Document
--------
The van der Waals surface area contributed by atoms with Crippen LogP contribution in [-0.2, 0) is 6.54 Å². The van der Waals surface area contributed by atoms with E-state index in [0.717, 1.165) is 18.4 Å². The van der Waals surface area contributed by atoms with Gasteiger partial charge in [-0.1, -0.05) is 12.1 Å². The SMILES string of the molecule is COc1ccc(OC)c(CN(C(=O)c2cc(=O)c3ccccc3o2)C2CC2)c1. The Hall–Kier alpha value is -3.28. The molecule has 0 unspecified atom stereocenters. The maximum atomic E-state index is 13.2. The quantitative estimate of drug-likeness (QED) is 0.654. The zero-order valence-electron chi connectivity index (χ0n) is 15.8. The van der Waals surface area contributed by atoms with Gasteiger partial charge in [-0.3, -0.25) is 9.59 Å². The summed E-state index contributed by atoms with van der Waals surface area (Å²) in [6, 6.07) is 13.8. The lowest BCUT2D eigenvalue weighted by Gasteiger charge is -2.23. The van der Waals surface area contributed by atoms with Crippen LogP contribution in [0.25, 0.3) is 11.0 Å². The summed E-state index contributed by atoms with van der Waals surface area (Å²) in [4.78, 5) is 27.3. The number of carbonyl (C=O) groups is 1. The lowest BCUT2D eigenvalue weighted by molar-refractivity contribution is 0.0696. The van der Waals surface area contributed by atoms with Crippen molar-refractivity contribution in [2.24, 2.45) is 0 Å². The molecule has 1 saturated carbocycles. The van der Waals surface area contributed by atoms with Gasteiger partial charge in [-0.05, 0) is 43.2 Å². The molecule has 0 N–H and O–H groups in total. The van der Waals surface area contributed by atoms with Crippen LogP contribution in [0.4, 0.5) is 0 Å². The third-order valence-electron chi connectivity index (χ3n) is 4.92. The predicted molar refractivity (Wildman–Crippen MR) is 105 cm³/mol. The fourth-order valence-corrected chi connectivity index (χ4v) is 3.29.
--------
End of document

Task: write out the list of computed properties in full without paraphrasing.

The van der Waals surface area contributed by atoms with Crippen LogP contribution in [-0.2, 0) is 6.54 Å². The van der Waals surface area contributed by atoms with E-state index in [0.717, 1.165) is 18.4 Å². The van der Waals surface area contributed by atoms with Gasteiger partial charge in [-0.1, -0.05) is 12.1 Å². The SMILES string of the molecule is COc1ccc(OC)c(CN(C(=O)c2cc(=O)c3ccccc3o2)C2CC2)c1. The Hall–Kier alpha value is -3.28. The molecule has 0 unspecified atom stereocenters. The maximum atomic E-state index is 13.2. The quantitative estimate of drug-likeness (QED) is 0.654. The zero-order valence-electron chi connectivity index (χ0n) is 15.8. The van der Waals surface area contributed by atoms with Gasteiger partial charge in [-0.3, -0.25) is 9.59 Å². The summed E-state index contributed by atoms with van der Waals surface area (Å²) in [6, 6.07) is 13.8. The lowest BCUT2D eigenvalue weighted by Gasteiger charge is -2.23. The van der Waals surface area contributed by atoms with Crippen LogP contribution in [0.25, 0.3) is 11.0 Å². The summed E-state index contributed by atoms with van der Waals surface area (Å²) in [4.78, 5) is 27.3. The number of carbonyl (C=O) groups is 1. The lowest BCUT2D eigenvalue weighted by molar-refractivity contribution is 0.0696. The van der Waals surface area contributed by atoms with Crippen molar-refractivity contribution in [2.24, 2.45) is 0 Å². The molecule has 1 saturated carbocycles. The van der Waals surface area contributed by atoms with Gasteiger partial charge in [-0.05, 0) is 43.2 Å². The molecule has 0 N–H and O–H groups in total. The van der Waals surface area contributed by atoms with Crippen LogP contribution in [0.4, 0.5) is 0 Å². The third-order valence-electron chi connectivity index (χ3n) is 4.92. The predicted molar refractivity (Wildman–Crippen MR) is 105 cm³/mol. The fourth-order valence-corrected chi connectivity index (χ4v) is 3.29.